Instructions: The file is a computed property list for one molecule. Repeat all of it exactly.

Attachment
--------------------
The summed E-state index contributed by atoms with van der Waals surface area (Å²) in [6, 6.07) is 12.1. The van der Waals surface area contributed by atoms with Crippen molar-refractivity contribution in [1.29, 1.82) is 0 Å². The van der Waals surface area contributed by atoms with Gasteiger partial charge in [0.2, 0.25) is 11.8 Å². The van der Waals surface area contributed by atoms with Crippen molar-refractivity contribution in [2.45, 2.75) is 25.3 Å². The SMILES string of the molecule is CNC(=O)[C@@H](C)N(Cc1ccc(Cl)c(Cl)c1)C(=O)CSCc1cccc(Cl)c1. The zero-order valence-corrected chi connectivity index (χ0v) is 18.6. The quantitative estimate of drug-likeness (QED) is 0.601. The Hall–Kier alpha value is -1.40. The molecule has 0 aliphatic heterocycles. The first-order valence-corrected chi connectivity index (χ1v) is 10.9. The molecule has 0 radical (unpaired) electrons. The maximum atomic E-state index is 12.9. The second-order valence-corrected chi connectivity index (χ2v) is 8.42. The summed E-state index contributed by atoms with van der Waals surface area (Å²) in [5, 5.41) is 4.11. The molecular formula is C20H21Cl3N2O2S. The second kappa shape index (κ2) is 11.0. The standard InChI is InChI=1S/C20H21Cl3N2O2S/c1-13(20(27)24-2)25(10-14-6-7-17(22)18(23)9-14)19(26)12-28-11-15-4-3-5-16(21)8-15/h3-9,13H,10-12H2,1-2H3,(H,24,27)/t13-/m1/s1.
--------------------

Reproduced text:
The summed E-state index contributed by atoms with van der Waals surface area (Å²) in [6, 6.07) is 12.1. The van der Waals surface area contributed by atoms with Crippen molar-refractivity contribution in [1.29, 1.82) is 0 Å². The van der Waals surface area contributed by atoms with Gasteiger partial charge in [0.2, 0.25) is 11.8 Å². The van der Waals surface area contributed by atoms with Crippen molar-refractivity contribution in [2.45, 2.75) is 25.3 Å². The SMILES string of the molecule is CNC(=O)[C@@H](C)N(Cc1ccc(Cl)c(Cl)c1)C(=O)CSCc1cccc(Cl)c1. The zero-order valence-corrected chi connectivity index (χ0v) is 18.6. The quantitative estimate of drug-likeness (QED) is 0.601. The Hall–Kier alpha value is -1.40. The molecule has 0 aliphatic heterocycles. The first-order valence-corrected chi connectivity index (χ1v) is 10.9. The molecule has 0 radical (unpaired) electrons. The maximum atomic E-state index is 12.9. The second-order valence-corrected chi connectivity index (χ2v) is 8.42. The summed E-state index contributed by atoms with van der Waals surface area (Å²) in [5, 5.41) is 4.11. The molecular formula is C20H21Cl3N2O2S. The second kappa shape index (κ2) is 11.0. The standard InChI is InChI=1S/C20H21Cl3N2O2S/c1-13(20(27)24-2)25(10-14-6-7-17(22)18(23)9-14)19(26)12-28-11-15-4-3-5-16(21)8-15/h3-9,13H,10-12H2,1-2H3,(H,24,27)/t13-/m1/s1.